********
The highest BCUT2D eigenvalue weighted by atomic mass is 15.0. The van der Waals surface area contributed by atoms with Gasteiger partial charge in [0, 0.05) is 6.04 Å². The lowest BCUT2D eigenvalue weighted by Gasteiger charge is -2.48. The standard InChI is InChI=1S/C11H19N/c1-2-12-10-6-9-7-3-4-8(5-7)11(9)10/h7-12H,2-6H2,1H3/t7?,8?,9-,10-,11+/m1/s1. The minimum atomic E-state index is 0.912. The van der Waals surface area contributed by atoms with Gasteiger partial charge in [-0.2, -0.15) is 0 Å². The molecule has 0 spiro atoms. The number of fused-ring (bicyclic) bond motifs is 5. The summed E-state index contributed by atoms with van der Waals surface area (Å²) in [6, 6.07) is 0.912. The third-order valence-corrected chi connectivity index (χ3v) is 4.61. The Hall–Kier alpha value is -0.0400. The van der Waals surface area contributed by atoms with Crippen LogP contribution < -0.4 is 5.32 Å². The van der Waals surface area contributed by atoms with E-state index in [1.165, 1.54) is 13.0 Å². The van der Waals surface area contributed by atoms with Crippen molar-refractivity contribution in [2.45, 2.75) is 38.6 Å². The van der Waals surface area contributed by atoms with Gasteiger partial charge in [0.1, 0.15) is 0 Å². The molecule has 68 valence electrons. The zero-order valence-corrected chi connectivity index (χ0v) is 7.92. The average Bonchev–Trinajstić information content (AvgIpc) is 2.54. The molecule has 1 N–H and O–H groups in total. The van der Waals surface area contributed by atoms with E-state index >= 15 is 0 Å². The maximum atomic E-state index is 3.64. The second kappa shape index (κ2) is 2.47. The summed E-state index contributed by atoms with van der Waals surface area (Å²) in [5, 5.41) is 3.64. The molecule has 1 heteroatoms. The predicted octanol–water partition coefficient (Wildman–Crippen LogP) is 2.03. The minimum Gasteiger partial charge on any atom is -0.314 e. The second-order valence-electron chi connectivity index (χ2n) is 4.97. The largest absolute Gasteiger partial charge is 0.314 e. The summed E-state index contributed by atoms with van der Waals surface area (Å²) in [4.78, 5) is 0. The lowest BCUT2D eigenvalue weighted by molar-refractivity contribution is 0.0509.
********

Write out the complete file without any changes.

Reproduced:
The highest BCUT2D eigenvalue weighted by atomic mass is 15.0. The van der Waals surface area contributed by atoms with Gasteiger partial charge in [0, 0.05) is 6.04 Å². The lowest BCUT2D eigenvalue weighted by Gasteiger charge is -2.48. The standard InChI is InChI=1S/C11H19N/c1-2-12-10-6-9-7-3-4-8(5-7)11(9)10/h7-12H,2-6H2,1H3/t7?,8?,9-,10-,11+/m1/s1. The minimum atomic E-state index is 0.912. The van der Waals surface area contributed by atoms with Gasteiger partial charge in [-0.2, -0.15) is 0 Å². The molecule has 0 spiro atoms. The number of fused-ring (bicyclic) bond motifs is 5. The summed E-state index contributed by atoms with van der Waals surface area (Å²) in [6, 6.07) is 0.912. The third-order valence-corrected chi connectivity index (χ3v) is 4.61. The Hall–Kier alpha value is -0.0400. The van der Waals surface area contributed by atoms with Crippen LogP contribution < -0.4 is 5.32 Å². The van der Waals surface area contributed by atoms with E-state index in [1.165, 1.54) is 13.0 Å². The van der Waals surface area contributed by atoms with Crippen molar-refractivity contribution in [2.45, 2.75) is 38.6 Å². The van der Waals surface area contributed by atoms with Gasteiger partial charge in [0.1, 0.15) is 0 Å². The molecule has 68 valence electrons. The zero-order valence-corrected chi connectivity index (χ0v) is 7.92. The average Bonchev–Trinajstić information content (AvgIpc) is 2.54. The molecule has 1 N–H and O–H groups in total. The van der Waals surface area contributed by atoms with E-state index >= 15 is 0 Å². The maximum atomic E-state index is 3.64. The second kappa shape index (κ2) is 2.47. The summed E-state index contributed by atoms with van der Waals surface area (Å²) in [5, 5.41) is 3.64. The molecule has 1 heteroatoms. The predicted octanol–water partition coefficient (Wildman–Crippen LogP) is 2.03. The minimum Gasteiger partial charge on any atom is -0.314 e. The second-order valence-electron chi connectivity index (χ2n) is 4.97. The largest absolute Gasteiger partial charge is 0.314 e. The summed E-state index contributed by atoms with van der Waals surface area (Å²) in [4.78, 5) is 0. The lowest BCUT2D eigenvalue weighted by molar-refractivity contribution is 0.0509.